Eight ingredients, plus pantry staples. That's all it takes to make an entire meal from scratch. Add in a good bottle of wine for less than $20, and you've got a feast for family or friends.
The meal itself wasn’t supposed to be anything out of the ordinary. But when you’re in a setting as gorgeous as Provence, with cicadas buzzing and a small swimming pool close by, the best food shines in its surroundings seemingly without effort. A bowl of chilled couscous, stirred up in the home kitchen minutes before, burst with flavors of ripe tomato, feta cheese, green onion and herbs. Years later, I'm still making the recipe at home.
In this version, I use basil and sage (the sage lends a dusky, weightier flavor, which I like in this mix), but mint can be swapped in if you prefer. When you're shopping, top-quality, just-picked, so-good-they're-almost-like-candy cherry tomatoes make a big difference here; their sweetness really comes through in this dish, so don't settle for any flavorless supermarket tomatoes.
I tried a light-bodied Pinot Grigio first with the couscous, trying to avoid a bias toward that ubiquitous salmon-hued wine that appears every time you sit down in Provence. It was pleasant, with notes of white cherry on the nose and a creamy texture, but the wine became overripe and almost waxy next to the acidity of the tomatoes and the onion flavor.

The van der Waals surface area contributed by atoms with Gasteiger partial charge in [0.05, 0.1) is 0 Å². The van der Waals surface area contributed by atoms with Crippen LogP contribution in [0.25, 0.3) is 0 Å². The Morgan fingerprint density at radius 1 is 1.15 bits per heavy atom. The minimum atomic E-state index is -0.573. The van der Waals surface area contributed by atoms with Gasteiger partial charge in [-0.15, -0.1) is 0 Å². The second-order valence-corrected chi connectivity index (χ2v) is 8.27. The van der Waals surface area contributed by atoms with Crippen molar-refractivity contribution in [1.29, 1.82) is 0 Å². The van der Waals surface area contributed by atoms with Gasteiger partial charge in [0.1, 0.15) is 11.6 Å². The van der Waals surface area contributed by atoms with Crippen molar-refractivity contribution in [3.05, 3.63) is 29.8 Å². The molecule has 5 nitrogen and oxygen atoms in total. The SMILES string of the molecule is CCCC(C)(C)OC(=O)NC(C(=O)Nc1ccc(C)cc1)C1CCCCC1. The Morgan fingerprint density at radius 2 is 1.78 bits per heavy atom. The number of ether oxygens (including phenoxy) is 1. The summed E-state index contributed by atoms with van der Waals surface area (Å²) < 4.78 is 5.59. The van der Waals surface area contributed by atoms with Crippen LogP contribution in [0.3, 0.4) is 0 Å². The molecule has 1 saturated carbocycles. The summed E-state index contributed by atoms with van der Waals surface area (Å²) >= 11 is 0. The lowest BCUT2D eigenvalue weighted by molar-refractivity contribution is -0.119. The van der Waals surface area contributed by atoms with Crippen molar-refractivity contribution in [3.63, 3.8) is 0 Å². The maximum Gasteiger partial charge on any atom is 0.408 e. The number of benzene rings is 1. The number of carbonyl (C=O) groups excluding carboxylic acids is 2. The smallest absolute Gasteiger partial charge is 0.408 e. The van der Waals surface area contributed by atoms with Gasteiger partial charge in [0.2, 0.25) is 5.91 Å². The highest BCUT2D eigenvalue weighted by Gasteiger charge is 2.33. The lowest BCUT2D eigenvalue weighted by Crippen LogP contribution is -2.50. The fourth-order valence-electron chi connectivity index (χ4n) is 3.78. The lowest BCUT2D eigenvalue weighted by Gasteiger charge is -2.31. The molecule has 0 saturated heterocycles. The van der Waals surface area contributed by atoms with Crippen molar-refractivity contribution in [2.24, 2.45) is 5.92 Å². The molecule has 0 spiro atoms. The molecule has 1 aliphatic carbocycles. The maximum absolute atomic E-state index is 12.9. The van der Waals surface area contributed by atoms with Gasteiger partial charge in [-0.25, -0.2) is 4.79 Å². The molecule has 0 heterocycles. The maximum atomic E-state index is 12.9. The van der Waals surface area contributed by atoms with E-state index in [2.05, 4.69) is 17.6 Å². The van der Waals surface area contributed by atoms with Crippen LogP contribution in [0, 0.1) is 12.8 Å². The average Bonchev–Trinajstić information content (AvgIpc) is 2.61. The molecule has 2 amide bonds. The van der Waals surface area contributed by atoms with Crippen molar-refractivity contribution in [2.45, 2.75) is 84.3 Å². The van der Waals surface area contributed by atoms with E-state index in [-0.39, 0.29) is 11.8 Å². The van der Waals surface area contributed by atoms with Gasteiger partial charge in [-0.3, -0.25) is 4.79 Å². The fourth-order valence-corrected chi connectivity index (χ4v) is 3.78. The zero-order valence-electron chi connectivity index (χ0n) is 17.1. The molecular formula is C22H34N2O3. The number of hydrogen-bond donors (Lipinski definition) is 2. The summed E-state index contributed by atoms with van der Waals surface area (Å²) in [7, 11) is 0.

After a certain point, why fight what's natural? A Grenache-based rosé blend from Aix-en-Provence had the fuller body and fresh acidity to greet the couscous' mélange of flavors with good grace. Notes of stone fruit and faint raspberry slid into a bright finish that lingered longer than I expected, asking for another pour.
Pair with a Provençal rosé such as Provence Wine Maker Coteaux d'Aix-en-Provence Rosé Benji 2017 (87 points, $15).
Prep time: 15 minutes
Cooking time: 10 minutes
Total time: 25 minutes
Approximate food costs: $30
1. In a medium saucepan, bring water, butter and pinch of salt to a boil. Add couscous, stirring quickly. Remove from heat, transfer the couscous to a bowl, cover and let sit for 4 or 5 minutes. (This prevents the couscous from overcooking in the hot pan.) Move the covered bowl to the fridge to chill while you continue the rest of the food prep, as the dish is best enjoyed cool.
2. Cut up the herbs and vegetables. In a small bowl, whisk together lemon juice, olive oil, sage and basil.
3. Take the couscous out of the fridge, fluff with a fork and stir in tomatoes, cucumber, green onions, garbanzo beans and feta cheese. Add the lemon–olive oil mix, stir and either chill further or serve immediately. Serves 4.